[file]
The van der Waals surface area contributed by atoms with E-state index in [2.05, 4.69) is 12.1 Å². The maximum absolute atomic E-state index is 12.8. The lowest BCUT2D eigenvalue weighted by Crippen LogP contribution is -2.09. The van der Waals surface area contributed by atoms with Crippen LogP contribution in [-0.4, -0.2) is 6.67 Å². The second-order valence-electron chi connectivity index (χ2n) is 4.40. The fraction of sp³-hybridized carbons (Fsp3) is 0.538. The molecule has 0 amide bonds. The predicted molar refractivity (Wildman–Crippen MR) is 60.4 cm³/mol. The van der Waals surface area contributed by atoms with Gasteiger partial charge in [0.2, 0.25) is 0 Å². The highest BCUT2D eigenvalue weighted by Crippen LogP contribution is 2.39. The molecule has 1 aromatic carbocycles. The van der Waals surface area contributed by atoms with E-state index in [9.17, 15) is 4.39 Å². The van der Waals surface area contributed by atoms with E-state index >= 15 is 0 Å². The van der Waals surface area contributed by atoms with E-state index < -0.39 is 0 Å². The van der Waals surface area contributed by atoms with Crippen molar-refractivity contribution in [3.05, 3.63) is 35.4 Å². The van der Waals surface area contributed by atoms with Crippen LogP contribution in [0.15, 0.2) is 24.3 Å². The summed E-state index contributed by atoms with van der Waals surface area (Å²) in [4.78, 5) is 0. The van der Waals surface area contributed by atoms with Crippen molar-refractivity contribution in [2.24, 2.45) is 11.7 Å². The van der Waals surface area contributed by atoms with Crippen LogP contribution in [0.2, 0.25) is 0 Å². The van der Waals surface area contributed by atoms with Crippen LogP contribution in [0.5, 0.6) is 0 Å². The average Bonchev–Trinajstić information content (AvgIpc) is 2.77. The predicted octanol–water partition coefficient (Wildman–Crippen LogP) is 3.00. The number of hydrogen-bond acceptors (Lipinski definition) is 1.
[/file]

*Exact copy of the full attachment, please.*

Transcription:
The van der Waals surface area contributed by atoms with E-state index in [2.05, 4.69) is 12.1 Å². The maximum absolute atomic E-state index is 12.8. The lowest BCUT2D eigenvalue weighted by Crippen LogP contribution is -2.09. The van der Waals surface area contributed by atoms with Crippen LogP contribution in [-0.4, -0.2) is 6.67 Å². The second-order valence-electron chi connectivity index (χ2n) is 4.40. The fraction of sp³-hybridized carbons (Fsp3) is 0.538. The molecule has 0 amide bonds. The predicted molar refractivity (Wildman–Crippen MR) is 60.4 cm³/mol. The van der Waals surface area contributed by atoms with Gasteiger partial charge in [0.2, 0.25) is 0 Å². The highest BCUT2D eigenvalue weighted by Crippen LogP contribution is 2.39. The molecule has 1 aromatic carbocycles. The van der Waals surface area contributed by atoms with E-state index in [9.17, 15) is 4.39 Å². The van der Waals surface area contributed by atoms with E-state index >= 15 is 0 Å². The van der Waals surface area contributed by atoms with E-state index < -0.39 is 0 Å². The van der Waals surface area contributed by atoms with Crippen molar-refractivity contribution in [3.05, 3.63) is 35.4 Å². The van der Waals surface area contributed by atoms with Crippen LogP contribution in [0.15, 0.2) is 24.3 Å². The summed E-state index contributed by atoms with van der Waals surface area (Å²) in [4.78, 5) is 0. The van der Waals surface area contributed by atoms with Crippen molar-refractivity contribution in [2.24, 2.45) is 11.7 Å². The van der Waals surface area contributed by atoms with Crippen LogP contribution in [0.2, 0.25) is 0 Å². The van der Waals surface area contributed by atoms with Crippen LogP contribution in [0.5, 0.6) is 0 Å². The average Bonchev–Trinajstić information content (AvgIpc) is 2.77. The predicted octanol–water partition coefficient (Wildman–Crippen LogP) is 3.00. The number of hydrogen-bond acceptors (Lipinski definition) is 1.